Tracy Watkins says that now the policies and money has run out the rest of the campaign is going to feel a little like a Bill Murray "deja vu" movie. She lists her five things to watch out for in the second half of the campaign. "Will Winston Peters make the most of his last shot at being returned to Parliament and shine in the TVNZ minor party leaders' debate in Auckland?" She asks. No mention of Ned Ryerson sadly.

The editorial says the Maori Party aim to make Te Reo available in all schools is laudable as the language is reaching crisis point. However how it would work in practice, especially in primary schools where there are not usually elective subjects, needs to be clarified to avoid a backlash. "Providing more detail on how that would work in practice would go a long way towards heading off those who would seek to paint the policy as the first step towards making Maori compulsory for all."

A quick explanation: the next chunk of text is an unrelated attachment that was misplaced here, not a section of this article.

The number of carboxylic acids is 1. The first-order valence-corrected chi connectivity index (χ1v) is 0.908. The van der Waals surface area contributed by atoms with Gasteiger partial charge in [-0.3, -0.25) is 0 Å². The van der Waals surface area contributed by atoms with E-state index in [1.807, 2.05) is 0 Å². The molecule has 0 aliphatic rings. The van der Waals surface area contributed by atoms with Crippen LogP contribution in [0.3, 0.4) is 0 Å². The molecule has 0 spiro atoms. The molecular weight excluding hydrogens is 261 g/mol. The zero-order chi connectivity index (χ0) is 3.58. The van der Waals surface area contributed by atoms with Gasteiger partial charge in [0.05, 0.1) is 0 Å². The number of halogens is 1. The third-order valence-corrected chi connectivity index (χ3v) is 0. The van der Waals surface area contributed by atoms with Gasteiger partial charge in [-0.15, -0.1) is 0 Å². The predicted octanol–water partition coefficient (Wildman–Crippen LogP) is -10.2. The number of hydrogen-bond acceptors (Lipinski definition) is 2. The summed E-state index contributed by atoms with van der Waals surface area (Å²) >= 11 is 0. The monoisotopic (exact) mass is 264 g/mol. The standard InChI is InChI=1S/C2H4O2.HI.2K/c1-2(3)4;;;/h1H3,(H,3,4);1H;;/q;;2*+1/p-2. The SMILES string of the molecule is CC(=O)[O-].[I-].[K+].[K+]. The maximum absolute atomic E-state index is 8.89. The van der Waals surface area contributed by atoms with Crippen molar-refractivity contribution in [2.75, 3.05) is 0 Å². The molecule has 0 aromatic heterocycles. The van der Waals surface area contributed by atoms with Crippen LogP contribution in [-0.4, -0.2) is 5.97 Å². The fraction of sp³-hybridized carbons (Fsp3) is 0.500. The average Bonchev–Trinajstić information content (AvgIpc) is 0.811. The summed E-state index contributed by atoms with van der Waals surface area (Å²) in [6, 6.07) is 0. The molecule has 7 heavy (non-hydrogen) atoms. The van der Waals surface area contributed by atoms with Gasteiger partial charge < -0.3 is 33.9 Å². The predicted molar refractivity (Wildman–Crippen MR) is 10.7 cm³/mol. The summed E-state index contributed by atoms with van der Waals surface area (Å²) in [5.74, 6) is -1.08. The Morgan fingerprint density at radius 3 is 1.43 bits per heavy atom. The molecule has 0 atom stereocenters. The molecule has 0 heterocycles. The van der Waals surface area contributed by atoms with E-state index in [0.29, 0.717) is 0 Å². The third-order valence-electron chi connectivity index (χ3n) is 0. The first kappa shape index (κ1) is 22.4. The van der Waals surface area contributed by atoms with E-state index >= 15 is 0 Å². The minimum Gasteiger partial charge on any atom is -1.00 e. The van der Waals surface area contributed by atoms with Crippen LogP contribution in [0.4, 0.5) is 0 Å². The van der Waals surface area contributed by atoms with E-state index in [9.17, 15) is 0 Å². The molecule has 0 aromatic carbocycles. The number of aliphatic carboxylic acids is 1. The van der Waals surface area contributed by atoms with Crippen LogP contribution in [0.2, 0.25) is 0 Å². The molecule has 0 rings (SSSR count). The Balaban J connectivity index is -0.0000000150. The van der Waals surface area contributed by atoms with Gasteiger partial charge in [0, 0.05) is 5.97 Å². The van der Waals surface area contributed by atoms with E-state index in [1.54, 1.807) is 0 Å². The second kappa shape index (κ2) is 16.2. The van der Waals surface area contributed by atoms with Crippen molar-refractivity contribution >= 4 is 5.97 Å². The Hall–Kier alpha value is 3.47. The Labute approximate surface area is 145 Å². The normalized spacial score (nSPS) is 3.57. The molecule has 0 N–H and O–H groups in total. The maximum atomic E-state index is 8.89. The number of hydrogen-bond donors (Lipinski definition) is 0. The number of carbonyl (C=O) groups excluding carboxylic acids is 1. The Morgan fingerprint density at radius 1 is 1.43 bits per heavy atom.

The Council wants Occupy protesters gone by polling day

In The Press Vernon Small reveals poll figures suggesting Clayton Cosgrove is facing "crushing" defeat in the electorate of Waimakariri. The numbers say 53.9% to 36% in favour of National's Kate Wilkinson. The party numbers are more dramatic still, with National on 71.9% and Labour 17.4%. [Updated to correct numbers, 3pm Saturday]

In the Taranaki Daily News Kate Saunders reports on Maori Health Advocate Colleen Tuuta's criticism of the Whanau Ora program.

And Steve Braunias reveals the secret diary of John Banks.

The Otago Daily Times, fresh from the unveiling of its stand yesterday, runs an editorial discussing the crisis in Italy and warns us of the consequences, concluding: "There is no schadenfreude to be had in seeing Europe suffer. In the end we are all interconnected, and if the euro zone disintegrates we will all feel the shock waves."